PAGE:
Friday, July 13, 2007

The Yarrow-Picking Girls

Red (Paprika) Yarrow ages to petal pink

When L was in middle school, she and her flat broke friends stumbled upon their very first get rich quick scheme. The neighbor around the corner offered to pay them $1 for every bucket of Yarrow they pulled from his garden. (They instantly started shopping around for the smallest size buckets they could find.)

After two weeks of hard labor, the much-anticipated payday finally arrived. The Yarrow-Picking Girls were drunk with money and begging for a ride to the mall.

This story should serve as fair warning that Yarrow is a lovely, waterwise perennial in places where you can keep it in check. If you're the proud owner of a regular, beautiful, normal garden - with luscious rich soil... Well, first of all I hate you and secondly, you might want to avoid Yarrow at all costs.

The creative drought that plagues me is one of the worst I can ever recall. I sit in front of the computer, stare at the screen... can't think of a single word worth writing.

And, that drives me to wander aimlessly around my garden when I should be working on my latest freelance project.

The lawn crunched like yellow straw as I walked over to the section of my yard that is home to the Yarrow. Like tough little soldiers, they stand tall, bloom bright, with or without the watering. They'll flower all summer long if you give them a haircut once in awhile.

100 degrees again. I can't remember when it's ever been 100 degrees here. Seems it's been that way for a month.

I tried to ride my timeshare horse. She bit me, can't blame her. Who wants to ride on a day like today?

So, I'm in the midst of a drought. And, so is my home, the desert Southwest. Half the state is on fire. (If only I could muster a fire inside myself.) What's not ablaze is threatening to do so at any moment.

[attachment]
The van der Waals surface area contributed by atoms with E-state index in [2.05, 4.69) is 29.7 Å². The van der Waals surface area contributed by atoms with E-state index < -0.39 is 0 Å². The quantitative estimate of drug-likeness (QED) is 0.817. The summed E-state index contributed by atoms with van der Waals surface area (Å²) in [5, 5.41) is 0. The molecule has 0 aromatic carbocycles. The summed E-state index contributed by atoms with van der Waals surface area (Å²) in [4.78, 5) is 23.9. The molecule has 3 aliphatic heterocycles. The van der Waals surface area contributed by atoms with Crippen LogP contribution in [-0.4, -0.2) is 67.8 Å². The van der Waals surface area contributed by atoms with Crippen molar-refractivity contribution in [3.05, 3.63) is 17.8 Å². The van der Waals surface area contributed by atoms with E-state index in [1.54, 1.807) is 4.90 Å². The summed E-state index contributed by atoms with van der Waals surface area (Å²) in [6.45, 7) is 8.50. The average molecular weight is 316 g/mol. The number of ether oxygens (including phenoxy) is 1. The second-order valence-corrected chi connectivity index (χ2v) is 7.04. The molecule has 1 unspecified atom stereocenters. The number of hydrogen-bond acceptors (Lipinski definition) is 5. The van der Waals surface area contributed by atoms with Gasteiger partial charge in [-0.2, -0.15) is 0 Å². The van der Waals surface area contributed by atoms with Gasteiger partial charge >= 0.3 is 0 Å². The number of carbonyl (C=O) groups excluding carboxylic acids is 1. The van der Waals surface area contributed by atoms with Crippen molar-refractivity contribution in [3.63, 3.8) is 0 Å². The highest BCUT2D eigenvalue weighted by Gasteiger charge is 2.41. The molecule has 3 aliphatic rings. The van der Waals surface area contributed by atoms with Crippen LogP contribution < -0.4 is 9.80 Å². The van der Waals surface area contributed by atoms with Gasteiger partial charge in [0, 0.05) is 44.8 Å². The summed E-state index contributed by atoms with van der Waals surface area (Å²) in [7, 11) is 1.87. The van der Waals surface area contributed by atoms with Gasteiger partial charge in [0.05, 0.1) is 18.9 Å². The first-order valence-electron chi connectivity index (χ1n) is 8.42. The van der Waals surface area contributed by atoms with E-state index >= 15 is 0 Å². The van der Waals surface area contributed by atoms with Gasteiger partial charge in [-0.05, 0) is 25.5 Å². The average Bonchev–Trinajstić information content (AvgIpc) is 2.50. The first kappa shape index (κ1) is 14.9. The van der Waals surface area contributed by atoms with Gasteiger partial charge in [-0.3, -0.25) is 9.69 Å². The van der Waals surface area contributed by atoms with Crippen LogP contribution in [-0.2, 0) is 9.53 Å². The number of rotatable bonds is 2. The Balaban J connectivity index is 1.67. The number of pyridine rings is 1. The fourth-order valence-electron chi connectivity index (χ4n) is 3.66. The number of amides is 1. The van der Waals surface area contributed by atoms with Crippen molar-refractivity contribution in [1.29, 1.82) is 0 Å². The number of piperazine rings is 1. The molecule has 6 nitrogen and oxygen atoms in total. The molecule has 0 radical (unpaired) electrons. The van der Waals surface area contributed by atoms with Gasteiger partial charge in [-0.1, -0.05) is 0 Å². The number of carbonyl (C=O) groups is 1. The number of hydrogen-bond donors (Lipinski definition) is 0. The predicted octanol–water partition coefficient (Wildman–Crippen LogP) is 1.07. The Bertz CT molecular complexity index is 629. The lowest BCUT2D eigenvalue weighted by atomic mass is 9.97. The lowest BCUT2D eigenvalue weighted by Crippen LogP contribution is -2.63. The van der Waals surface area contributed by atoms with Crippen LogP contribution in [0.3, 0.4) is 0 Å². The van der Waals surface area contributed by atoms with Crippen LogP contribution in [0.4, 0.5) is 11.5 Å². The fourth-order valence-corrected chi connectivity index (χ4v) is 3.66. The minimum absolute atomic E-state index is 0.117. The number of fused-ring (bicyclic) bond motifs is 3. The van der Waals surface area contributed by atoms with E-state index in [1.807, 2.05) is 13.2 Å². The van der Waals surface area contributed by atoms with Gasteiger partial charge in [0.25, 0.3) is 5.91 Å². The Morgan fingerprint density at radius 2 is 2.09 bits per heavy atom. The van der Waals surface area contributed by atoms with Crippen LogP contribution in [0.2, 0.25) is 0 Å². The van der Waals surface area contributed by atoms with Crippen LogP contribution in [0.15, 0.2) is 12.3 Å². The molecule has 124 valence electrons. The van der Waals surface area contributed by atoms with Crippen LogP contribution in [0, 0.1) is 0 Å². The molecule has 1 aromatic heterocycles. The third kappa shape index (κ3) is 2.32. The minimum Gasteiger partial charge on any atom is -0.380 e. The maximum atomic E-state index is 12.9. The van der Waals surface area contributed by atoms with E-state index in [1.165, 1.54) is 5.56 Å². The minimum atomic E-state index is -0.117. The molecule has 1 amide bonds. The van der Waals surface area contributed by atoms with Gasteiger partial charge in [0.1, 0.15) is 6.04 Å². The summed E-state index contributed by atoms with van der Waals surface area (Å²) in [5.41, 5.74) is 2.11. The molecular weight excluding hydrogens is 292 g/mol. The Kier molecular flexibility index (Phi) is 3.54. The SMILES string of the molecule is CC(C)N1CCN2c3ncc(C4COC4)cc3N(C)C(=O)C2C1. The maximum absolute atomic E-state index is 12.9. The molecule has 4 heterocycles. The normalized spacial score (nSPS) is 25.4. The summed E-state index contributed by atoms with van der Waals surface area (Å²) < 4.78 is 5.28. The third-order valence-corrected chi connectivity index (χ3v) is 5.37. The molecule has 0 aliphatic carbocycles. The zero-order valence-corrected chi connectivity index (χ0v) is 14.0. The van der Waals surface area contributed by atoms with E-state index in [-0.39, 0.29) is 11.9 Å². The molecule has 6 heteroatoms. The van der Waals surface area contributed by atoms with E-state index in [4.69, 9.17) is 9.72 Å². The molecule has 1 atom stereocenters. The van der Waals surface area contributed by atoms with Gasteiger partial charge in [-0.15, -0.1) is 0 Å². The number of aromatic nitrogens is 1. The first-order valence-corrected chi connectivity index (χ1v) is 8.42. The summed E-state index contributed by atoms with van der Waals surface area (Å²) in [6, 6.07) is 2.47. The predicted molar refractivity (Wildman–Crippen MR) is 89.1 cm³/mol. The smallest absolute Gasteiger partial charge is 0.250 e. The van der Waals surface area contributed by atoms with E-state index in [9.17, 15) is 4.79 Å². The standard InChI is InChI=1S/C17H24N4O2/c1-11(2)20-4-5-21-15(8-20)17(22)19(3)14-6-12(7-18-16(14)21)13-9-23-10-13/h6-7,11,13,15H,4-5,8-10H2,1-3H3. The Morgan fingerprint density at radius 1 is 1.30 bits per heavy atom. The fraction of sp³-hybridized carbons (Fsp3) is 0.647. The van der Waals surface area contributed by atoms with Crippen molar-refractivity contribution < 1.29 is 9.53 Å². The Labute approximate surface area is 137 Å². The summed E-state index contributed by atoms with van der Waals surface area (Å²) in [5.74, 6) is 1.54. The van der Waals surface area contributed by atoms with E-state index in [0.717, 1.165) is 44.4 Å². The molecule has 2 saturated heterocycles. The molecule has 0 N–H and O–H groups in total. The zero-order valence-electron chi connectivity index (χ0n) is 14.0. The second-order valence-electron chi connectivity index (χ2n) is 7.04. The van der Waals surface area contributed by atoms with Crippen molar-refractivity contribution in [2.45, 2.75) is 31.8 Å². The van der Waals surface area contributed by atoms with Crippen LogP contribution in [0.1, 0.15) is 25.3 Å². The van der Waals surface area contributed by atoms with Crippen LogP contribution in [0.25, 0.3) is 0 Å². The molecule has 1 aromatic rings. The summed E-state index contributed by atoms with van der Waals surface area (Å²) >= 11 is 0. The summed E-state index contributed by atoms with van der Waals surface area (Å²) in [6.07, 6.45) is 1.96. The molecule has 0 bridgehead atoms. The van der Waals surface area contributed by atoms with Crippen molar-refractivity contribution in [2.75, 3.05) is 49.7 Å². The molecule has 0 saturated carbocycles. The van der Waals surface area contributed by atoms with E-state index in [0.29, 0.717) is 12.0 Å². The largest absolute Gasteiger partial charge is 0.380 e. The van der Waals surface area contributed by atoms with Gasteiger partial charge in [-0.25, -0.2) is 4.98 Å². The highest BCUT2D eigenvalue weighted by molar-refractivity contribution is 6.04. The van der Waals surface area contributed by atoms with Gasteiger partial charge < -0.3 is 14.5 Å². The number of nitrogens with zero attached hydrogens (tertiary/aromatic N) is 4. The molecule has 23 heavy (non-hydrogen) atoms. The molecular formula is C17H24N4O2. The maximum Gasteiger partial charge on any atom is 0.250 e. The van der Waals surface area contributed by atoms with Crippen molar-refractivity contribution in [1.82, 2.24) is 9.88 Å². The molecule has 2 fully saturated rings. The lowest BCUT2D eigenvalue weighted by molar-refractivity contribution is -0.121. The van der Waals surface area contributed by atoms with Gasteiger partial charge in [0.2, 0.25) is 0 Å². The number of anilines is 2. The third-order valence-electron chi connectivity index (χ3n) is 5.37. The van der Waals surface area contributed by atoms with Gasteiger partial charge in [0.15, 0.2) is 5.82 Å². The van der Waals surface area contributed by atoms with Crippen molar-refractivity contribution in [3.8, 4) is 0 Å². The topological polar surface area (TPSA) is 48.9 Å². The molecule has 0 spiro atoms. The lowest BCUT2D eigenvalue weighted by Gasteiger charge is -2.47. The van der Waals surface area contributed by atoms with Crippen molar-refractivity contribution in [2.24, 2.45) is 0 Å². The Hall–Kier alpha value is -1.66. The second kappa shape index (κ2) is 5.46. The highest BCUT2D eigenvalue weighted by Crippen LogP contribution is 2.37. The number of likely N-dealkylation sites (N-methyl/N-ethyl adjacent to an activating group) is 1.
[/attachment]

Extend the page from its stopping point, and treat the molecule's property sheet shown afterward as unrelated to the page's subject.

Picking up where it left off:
The Yarrow can blame Mother Nature for their problems. I'm fingering Ay Chihuahua for mine. 'Twas his blog that recommended the great book. And, nothing shuts off the faucet of my creativity faster than reading the writings of someone who seems to know what she's doing.

Solitary Confinement:
Grow Yarrow in a spot in your yard that fills you with despair and is currently filled with weeds. Left to it's own devices, Yarrow grows thick and strong, making short work of weeds. The only time it's a problem is when you ask it to play nice with other perennials.

My favorites are Cerise Queen (pink) and Paprika (red.) I love the rich, red of it's flowers set off by that distinctive yellow eye. And, how those pretty red flowers age to petal pink as time goes on. (Once they hit the pink stage, I lop off their heads and hang them in the garage with the lavender to dry. I have the nicest smelling garage in the neighborhood!)

Read the book. Water your flowers. And, let the lawn fend for itself. Kentucky Bluegrass goes dormant when you don't cater to it's water-guzzling needs.

Slightly well-behaved Yarrow:
  • Cerise Queen (Magenta)
  • Moonshine (Yellow)
  • Paprika (Red)

1 comment:

Matthew said...

Thanks for the plug; I'm glad that you enjoyed the book.

We've actually had some relief from the heat here for the last few days and its been enjoyable to sit outside and putter in the garden. I hope you get some relief soon; stay cool!